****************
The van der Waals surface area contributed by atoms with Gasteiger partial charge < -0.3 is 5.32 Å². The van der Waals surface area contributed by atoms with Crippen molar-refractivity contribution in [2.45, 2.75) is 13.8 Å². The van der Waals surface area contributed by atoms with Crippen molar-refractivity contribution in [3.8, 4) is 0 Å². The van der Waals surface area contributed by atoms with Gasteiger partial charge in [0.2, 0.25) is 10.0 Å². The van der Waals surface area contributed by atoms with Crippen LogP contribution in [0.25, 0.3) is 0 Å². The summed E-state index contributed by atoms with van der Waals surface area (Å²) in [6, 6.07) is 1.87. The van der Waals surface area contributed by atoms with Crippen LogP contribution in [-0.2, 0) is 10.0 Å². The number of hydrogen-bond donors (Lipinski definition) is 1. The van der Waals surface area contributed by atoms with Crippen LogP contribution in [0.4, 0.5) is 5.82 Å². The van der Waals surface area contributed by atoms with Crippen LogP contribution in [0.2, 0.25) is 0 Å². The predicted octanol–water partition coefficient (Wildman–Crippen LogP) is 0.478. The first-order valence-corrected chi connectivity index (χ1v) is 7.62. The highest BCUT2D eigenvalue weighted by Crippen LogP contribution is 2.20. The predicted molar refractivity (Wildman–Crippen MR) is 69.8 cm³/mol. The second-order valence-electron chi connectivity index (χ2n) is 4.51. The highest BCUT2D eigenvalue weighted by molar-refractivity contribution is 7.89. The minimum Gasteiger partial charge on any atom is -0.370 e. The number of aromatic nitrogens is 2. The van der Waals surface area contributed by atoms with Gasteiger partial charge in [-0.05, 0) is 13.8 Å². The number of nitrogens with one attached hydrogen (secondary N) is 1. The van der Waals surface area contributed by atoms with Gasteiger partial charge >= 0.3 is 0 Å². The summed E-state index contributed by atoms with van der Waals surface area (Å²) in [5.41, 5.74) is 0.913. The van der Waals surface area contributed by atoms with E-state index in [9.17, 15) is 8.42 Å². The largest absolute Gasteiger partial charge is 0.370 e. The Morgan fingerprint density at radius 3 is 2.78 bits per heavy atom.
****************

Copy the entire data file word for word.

The van der Waals surface area contributed by atoms with Gasteiger partial charge < -0.3 is 5.32 Å². The van der Waals surface area contributed by atoms with Crippen molar-refractivity contribution in [2.45, 2.75) is 13.8 Å². The van der Waals surface area contributed by atoms with Crippen molar-refractivity contribution in [3.8, 4) is 0 Å². The van der Waals surface area contributed by atoms with Gasteiger partial charge in [0.2, 0.25) is 10.0 Å². The van der Waals surface area contributed by atoms with Crippen LogP contribution in [0.25, 0.3) is 0 Å². The summed E-state index contributed by atoms with van der Waals surface area (Å²) in [6, 6.07) is 1.87. The van der Waals surface area contributed by atoms with Crippen LogP contribution in [-0.2, 0) is 10.0 Å². The number of hydrogen-bond donors (Lipinski definition) is 1. The van der Waals surface area contributed by atoms with Crippen LogP contribution in [0.4, 0.5) is 5.82 Å². The van der Waals surface area contributed by atoms with Crippen LogP contribution in [0.2, 0.25) is 0 Å². The predicted octanol–water partition coefficient (Wildman–Crippen LogP) is 0.478. The first-order valence-corrected chi connectivity index (χ1v) is 7.62. The highest BCUT2D eigenvalue weighted by Crippen LogP contribution is 2.20. The predicted molar refractivity (Wildman–Crippen MR) is 69.8 cm³/mol. The second-order valence-electron chi connectivity index (χ2n) is 4.51. The highest BCUT2D eigenvalue weighted by molar-refractivity contribution is 7.89. The minimum Gasteiger partial charge on any atom is -0.370 e. The number of aromatic nitrogens is 2. The van der Waals surface area contributed by atoms with Gasteiger partial charge in [-0.05, 0) is 13.8 Å². The number of nitrogens with one attached hydrogen (secondary N) is 1. The van der Waals surface area contributed by atoms with Gasteiger partial charge >= 0.3 is 0 Å². The summed E-state index contributed by atoms with van der Waals surface area (Å²) in [5.41, 5.74) is 0.913. The van der Waals surface area contributed by atoms with E-state index in [9.17, 15) is 8.42 Å². The largest absolute Gasteiger partial charge is 0.370 e. The Morgan fingerprint density at radius 3 is 2.78 bits per heavy atom.